The Southwest Monsoon 2019 has embarked its four-month long journey, after it made onset on its first station. Monsoon arrived over parts of Andaman and Nicobar Islands over the weekend, two days early then its normal date of May 20.
From here on, Monsoon surge would be now moving towards Indian mainland via Sri Lanka. Skymet Weather has already predicted that Southwest Monsoon is most likely to hit Kerala around June 4, with an error margin of +/- 2 days.
However, declaring the onset of Monsoon over Kerala is not as simple as it seems. There are certain criteria which needs to be fulfilled, only then arrival of Monsoon is announced. Let us have a look at the following criteria for the same:
1) Rainfall: The first and foremost guideline for the arrival of Monsoon is increase in rainfall. Rule book says that after May 10, if 60 percent of the pre-decided 14 stations across Kerala, Karnataka and Lakshadweep Islands such as Minicoy, Amini Devi, Thiruvananthapuram, Punalur, Kollam, Alappuzha, Kottayam, Kochi, Thrissur, Kozhikode, Thalassery, Kannur, Kudlu and Mangalore record rainfall to the tune of 2.5 mm or more for two consecutive days, we can declare the onset over Kerala on the 2nd day, provided other criteria are also fulfilled.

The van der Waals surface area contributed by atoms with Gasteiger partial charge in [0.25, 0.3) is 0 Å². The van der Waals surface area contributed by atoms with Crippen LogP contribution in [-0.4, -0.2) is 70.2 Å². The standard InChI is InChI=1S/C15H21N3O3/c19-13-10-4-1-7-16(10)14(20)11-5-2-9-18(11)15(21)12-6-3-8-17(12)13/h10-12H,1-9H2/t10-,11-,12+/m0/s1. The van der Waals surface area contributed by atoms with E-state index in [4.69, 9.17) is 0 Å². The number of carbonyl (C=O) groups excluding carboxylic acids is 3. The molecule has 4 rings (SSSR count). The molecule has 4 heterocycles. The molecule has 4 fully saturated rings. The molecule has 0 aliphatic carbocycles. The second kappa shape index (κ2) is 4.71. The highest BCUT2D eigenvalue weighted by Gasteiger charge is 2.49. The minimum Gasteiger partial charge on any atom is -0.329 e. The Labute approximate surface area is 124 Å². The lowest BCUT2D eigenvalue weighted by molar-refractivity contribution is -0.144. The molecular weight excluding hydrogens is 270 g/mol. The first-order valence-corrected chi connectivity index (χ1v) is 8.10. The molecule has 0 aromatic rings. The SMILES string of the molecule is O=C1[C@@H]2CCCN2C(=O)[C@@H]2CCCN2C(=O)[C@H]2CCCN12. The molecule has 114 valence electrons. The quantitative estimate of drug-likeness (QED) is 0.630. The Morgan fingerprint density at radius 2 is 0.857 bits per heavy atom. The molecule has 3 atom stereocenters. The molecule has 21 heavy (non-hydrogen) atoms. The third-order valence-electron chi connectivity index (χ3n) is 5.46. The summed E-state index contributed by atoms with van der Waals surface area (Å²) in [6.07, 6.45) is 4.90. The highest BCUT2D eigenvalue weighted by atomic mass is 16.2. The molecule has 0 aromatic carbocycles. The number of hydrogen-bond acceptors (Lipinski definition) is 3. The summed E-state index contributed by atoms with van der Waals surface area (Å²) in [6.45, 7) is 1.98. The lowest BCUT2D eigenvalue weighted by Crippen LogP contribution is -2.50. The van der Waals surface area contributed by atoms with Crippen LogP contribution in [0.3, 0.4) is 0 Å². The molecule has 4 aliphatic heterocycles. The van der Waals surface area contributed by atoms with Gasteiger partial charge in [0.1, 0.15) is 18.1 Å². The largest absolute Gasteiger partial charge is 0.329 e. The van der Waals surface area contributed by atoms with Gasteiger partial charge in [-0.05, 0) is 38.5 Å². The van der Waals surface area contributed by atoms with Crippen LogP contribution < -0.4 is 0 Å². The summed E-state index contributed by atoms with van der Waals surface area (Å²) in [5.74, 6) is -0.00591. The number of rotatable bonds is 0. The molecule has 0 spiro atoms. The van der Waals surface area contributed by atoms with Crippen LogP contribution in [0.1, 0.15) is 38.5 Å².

2) Wind field: Second guideline is the wind field where in depth of westerlies should be up to 600 hPa, in the box equator to Latitude 10°N and Longitude 5°E to 80°E. The zonal wind speed over the area bounded by Latitude 5°N-10°N, Longitude 70°E-80°E should be of in the order of 15-20 Kts. at 925 hPa.
3) Outgoing Longwave Radiation (OLR): OLR value should be below 200 wm-2 in the box confined by Latitude 5°N-10°N and Longitude 70°E-75°E.
PROGRESS OF MONSOON 2019
According to weathermen at Skymet Weather, although Monsoon 2019 has marked its arrival but practically it has not touched much of the land mass. It has only touched Car Nicobar and parts of Bay of Bengal and Andaman Sea. However, we see that conditions are favourable for the further advancement of Monsoon surge in the next two days.
We must again reiterate that there is no relation between the progress and performance of Monsoon. Until and unless, the above-mentioned criteria are not met, we would not see Monsoon arriving over Indian mainland.
As per the weather models, we do not see weather conditions getting favourable for fulfilling these criteria at least during the next one week.
Thus, Kerala where the normal onset date of Monsoon is June 1, would have to wait for some more days for Monsoon rains.